Main navigation

BREAKING: Crucial Crypto Amendment Fails in US Senate. Here’s Who Killed It

Mon, 08/09/2021 - 20:32
article image
Alex Dovbnya
A high-stakes cryptocurrency amendment has failed to achieve unanimous consent in the U.S. Senate
BREAKING: Crucial Crypto Amendment Fails in US Senate. Here’s Who Killed It
Cover image via U.Today
Read U.TODAY on
Google News

After putting forward their dueling amendments to the damaging crypto provision in the infrastructure bill, Senators Rob Portman (R-OH), Cynthia Lummis (R-WY), Patrick Toomey (R-PA), Ron Wyden (D-OR) and Kyrsten Sinema (D-AZ) managed to reach a compromise with yet another rewrite.

The last-minute effort, however, ended up being ultimately futile since Senators Richard Shelby (R-AL) and Bernie Sanders (D-VT) have objected to the amendment due to a dispute over military spending. 

Shelby asked for a $50 billion defense amendment to the bill, which didn't sit well with Sanders.

It was only possible to change the language of the $1 trillion infrastructure bill by unanimous consent since the Senate moved to invoke “cloture” on Monday. This means that the amendment will not make it to the final bill.    

Tom Lee Still Claims Bitcoin Will Reach $100,000 in 2021 Despite 54 Percent Correction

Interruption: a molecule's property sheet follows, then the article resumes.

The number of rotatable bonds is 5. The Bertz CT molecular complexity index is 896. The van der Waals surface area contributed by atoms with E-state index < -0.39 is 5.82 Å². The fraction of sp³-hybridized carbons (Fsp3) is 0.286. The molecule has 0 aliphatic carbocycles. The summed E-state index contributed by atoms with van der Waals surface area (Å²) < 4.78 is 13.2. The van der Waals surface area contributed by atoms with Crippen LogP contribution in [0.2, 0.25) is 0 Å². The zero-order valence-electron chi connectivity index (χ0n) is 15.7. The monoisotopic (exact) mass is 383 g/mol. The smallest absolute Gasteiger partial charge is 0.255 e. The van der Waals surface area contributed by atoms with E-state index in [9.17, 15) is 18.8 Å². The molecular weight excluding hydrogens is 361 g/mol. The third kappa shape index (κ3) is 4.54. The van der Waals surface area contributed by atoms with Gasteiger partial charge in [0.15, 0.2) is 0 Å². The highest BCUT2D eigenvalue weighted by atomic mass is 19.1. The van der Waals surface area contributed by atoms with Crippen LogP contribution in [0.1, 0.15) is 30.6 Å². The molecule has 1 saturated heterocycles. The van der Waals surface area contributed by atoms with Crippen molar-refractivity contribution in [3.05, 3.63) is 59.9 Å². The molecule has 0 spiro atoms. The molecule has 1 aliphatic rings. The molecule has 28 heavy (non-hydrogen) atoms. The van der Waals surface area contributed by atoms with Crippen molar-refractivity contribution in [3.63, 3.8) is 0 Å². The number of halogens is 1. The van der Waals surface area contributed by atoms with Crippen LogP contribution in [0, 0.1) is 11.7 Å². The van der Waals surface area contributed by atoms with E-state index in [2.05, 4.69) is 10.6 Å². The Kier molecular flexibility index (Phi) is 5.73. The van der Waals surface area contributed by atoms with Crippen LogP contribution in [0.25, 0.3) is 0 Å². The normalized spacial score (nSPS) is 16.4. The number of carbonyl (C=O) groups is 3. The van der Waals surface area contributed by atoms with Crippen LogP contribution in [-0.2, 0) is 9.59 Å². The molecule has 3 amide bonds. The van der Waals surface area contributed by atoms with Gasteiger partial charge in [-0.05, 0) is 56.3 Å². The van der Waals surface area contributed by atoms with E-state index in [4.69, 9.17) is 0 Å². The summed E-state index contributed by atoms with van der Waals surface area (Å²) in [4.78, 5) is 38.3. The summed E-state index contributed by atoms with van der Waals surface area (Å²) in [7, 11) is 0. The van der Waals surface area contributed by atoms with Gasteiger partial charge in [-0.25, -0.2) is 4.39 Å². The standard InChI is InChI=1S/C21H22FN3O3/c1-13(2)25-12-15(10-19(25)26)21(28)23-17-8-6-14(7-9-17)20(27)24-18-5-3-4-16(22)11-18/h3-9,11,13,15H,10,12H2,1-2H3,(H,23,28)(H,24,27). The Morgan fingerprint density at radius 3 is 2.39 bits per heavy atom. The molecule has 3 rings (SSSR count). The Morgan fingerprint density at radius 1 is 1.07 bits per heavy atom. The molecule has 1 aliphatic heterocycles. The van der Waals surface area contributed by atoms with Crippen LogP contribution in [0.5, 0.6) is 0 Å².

Sen. Ted Cruz (R-TX) said that the legislation could obliterate the industry:

There aren't 5 senators in this body with any real understanding of how cryptocurrency operates.

What’s next?  

While the fight in the Senate is already over, the cryptocurrency lobby will now direct its resources to the House of Representatives, according to CoinCenter's Jerry Brito: 

However, the House is not likely to make any changes in the text of the bill that is expected to be passed on Tuesday morning.

article image
About the author

Alex Dovbnya (aka AlexMorris) is a cryptocurrency expert, trader and journalist with extensive experience of covering everything related to the burgeoning industry — from price analysis to Blockchain disruption. Alex authored more than 1,000 stories for U.Today, CryptoComes and other fintech media outlets. He’s particularly interested in regulatory trends around the globe that are shaping the future of digital assets, can be contacted at